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Norman Hoewischer v. Joe's Properties

January 18, 2012

NORMAN HOEWISCHER, PLAINTIFF,
v.
JOE'S PROPERTIES, LLC, DEFENDANT.



The opinion of the court was delivered by: Monte C. Richardson United States Magistrate Judge

ORDER

THIS CAUSE is before the Court on Plaintiff's Motion for Entry of Judgment After Default (Doc. 14) filed December 19, 2011, which was referred to the undersigned. In the Motion, Plaintiff Norman Hoewischer seeks entry of a default judgment against Defendant Joe's Properties, Inc. pursuant to Rule 55(b)(2) of the Federal Rules of Civil Procedure. To date, Defendant has not filed a response; therefore, the Court will treat the Motion as unopposed.

I. PROCEDURAL HISTORY

On August 2, 2011, Plaintiff filed this action against Defendant, seeking injunctive relief pursuant to the Americans with Disabilities Act, 42 U.S.C. § 12181, et seq. ("ADA") and the ADA's Accessibility Guidelines, 28 C.F.R. Part 36 ("ADAAG"). (Doc. 1).

On September 7, 2011, Plaintiff perfected service of process on Defendant. (Doc. 7). On October 17, 2011, Defendant filed a pro se Answer. (Doc. 5). On October 18, 2011, the Court entered an Order directing Defendant corporation to hire legal counsel and have said counsel file a notice of appearance or to file a motion seeking to waive the requirement to hire counsel no later than November 11, 2011.*fn1 (Doc. 6). When Defendant failed to respond, the Court entered an Order to Show Cause directing Defendant to file a written response as to why sanctions, including entry of a default, should not be imposed. (Doc. 10). Defendant again failed to file a response and a Clerk's Default was entered on December 5, 2011. (Docs. 11, 12). On December 19, 2011, Plaintiff filed the instant Motion for Judgment After Default (Doc. 14), which is now ripe for judicial review.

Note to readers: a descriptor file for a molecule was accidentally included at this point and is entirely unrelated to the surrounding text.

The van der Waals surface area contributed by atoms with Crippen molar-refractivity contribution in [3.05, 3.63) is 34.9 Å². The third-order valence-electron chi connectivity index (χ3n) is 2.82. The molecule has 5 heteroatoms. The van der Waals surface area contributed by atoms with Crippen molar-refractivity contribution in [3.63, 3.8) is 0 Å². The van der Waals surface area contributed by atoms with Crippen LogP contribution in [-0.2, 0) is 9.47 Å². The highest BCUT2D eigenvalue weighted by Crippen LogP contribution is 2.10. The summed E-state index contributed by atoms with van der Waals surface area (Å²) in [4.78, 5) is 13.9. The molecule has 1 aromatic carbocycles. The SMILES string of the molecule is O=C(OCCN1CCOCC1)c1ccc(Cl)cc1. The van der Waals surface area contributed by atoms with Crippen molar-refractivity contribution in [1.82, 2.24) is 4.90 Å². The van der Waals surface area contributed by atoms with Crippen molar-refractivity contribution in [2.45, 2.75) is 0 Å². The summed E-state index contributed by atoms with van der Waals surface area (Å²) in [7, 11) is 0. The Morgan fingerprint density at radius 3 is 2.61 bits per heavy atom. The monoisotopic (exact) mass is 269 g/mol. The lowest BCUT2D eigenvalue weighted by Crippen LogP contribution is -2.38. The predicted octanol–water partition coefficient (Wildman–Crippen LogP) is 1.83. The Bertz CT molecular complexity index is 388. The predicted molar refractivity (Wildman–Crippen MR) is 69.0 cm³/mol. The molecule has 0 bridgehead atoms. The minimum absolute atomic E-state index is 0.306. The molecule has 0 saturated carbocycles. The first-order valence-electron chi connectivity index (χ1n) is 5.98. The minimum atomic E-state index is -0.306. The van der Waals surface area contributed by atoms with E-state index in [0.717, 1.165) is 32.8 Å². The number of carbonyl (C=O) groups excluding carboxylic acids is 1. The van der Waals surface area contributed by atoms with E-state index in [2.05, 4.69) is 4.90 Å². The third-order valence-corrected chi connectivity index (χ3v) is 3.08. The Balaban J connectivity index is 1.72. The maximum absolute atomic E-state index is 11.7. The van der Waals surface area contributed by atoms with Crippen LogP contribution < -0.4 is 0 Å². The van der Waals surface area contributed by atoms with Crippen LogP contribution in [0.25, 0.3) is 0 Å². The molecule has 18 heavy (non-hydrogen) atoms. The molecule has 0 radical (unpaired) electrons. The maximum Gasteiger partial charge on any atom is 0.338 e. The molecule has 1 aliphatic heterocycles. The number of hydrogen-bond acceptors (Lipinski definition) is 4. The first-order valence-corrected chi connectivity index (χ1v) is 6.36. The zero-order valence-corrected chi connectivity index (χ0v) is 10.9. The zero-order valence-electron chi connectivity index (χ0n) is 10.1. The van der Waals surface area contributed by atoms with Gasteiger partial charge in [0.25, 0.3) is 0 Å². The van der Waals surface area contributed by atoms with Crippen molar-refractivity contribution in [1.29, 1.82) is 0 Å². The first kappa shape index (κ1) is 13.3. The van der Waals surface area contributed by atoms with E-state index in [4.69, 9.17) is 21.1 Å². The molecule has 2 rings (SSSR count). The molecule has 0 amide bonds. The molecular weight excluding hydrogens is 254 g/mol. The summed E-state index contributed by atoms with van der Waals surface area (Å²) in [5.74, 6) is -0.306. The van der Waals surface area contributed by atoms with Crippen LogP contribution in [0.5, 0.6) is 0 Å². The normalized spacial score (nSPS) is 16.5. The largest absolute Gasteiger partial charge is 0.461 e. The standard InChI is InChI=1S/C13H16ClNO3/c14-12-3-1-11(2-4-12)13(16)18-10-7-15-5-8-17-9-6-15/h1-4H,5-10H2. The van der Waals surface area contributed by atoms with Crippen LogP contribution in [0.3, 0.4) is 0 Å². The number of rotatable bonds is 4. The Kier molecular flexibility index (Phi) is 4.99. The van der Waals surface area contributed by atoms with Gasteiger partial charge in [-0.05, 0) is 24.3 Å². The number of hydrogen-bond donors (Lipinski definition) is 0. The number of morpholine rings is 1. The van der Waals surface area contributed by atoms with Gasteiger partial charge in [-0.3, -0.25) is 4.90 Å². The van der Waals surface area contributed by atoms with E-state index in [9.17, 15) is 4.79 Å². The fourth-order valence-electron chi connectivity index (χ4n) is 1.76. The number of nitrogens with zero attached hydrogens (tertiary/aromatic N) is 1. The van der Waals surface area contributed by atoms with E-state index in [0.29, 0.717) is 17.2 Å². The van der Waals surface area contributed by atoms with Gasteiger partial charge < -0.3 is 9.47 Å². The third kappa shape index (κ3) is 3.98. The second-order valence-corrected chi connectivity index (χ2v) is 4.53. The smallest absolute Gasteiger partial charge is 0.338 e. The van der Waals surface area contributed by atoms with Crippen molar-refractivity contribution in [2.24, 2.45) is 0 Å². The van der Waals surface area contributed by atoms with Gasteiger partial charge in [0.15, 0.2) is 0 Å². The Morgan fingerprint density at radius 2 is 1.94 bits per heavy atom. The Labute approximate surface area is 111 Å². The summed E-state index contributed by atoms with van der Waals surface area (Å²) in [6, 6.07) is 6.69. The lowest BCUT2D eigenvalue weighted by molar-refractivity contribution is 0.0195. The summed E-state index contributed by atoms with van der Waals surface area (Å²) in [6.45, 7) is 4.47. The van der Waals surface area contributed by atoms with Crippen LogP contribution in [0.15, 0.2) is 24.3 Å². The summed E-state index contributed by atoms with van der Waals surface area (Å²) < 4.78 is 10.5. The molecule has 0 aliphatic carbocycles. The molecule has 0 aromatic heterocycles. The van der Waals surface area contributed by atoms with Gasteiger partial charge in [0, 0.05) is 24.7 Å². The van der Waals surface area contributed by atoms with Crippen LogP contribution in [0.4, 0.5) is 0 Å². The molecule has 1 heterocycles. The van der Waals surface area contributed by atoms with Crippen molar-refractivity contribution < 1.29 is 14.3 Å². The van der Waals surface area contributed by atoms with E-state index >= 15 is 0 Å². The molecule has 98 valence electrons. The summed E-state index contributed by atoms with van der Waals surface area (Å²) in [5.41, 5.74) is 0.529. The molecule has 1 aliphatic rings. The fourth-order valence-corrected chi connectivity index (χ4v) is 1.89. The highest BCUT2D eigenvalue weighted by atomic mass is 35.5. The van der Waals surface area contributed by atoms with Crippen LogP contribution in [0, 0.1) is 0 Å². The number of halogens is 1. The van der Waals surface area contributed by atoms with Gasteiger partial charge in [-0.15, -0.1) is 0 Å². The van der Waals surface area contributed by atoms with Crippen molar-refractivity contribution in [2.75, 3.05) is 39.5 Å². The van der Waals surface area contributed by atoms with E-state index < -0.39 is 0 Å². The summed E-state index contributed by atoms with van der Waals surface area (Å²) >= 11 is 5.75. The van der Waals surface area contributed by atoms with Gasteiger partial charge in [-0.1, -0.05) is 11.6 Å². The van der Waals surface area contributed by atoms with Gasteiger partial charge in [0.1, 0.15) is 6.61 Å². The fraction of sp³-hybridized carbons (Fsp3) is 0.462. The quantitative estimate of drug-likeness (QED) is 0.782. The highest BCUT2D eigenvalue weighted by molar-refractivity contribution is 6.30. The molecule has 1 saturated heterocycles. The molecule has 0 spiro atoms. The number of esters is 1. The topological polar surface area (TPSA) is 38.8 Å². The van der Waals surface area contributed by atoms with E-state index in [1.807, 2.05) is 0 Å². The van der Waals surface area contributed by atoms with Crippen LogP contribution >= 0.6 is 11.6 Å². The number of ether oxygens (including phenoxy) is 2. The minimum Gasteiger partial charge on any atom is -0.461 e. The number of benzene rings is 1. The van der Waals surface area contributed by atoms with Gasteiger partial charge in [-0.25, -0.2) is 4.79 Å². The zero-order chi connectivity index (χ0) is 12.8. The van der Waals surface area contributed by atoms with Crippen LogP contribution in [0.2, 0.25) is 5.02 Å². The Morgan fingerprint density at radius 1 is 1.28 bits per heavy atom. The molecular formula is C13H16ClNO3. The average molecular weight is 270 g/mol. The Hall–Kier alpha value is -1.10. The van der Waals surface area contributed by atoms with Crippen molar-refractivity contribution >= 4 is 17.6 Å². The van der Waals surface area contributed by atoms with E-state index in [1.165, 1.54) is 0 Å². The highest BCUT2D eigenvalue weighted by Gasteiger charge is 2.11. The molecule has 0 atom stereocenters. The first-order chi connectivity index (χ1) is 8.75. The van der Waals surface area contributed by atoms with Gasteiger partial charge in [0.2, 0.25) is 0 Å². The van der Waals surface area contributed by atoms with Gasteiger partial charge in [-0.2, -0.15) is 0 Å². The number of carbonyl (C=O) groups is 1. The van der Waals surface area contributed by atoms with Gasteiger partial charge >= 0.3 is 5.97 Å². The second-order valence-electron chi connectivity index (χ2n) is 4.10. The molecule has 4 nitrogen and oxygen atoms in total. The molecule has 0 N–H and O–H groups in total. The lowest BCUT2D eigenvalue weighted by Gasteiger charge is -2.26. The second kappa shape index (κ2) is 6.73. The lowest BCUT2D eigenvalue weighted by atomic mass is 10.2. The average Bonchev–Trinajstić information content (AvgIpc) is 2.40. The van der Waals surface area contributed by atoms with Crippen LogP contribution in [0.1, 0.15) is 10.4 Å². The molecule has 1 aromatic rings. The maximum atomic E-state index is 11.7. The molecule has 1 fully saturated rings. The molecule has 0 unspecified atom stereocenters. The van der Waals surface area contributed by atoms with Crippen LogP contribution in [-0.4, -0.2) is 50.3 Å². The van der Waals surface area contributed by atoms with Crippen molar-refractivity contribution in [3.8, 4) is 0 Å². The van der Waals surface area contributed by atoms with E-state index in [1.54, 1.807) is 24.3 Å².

II. STANDARD

Rule 55 of the Federal Rules of Civil Procedure establishes a two-step process for obtaining a default judgment. First, when the defendant fails to plead or otherwise defend the lawsuit, the clerk of court is authorized to enter a clerk's default against the defendant. Fed. R. Civ. P. 55(a). Second, after receiving the clerk's default, the court may enter a default judgment against the defendant for not appearing. Fed. R. Civ. P. 55(b). A default judgment may be entered "against a defendant who never appears or answers a complaint, for in such circumstances the case never has been placed at issue." Solaroll Shade and Shutter Corp., Inc. v. Bio-Energy Sys., Inc., 803 F.2d 1130, 1134 (11th Cir. 1986).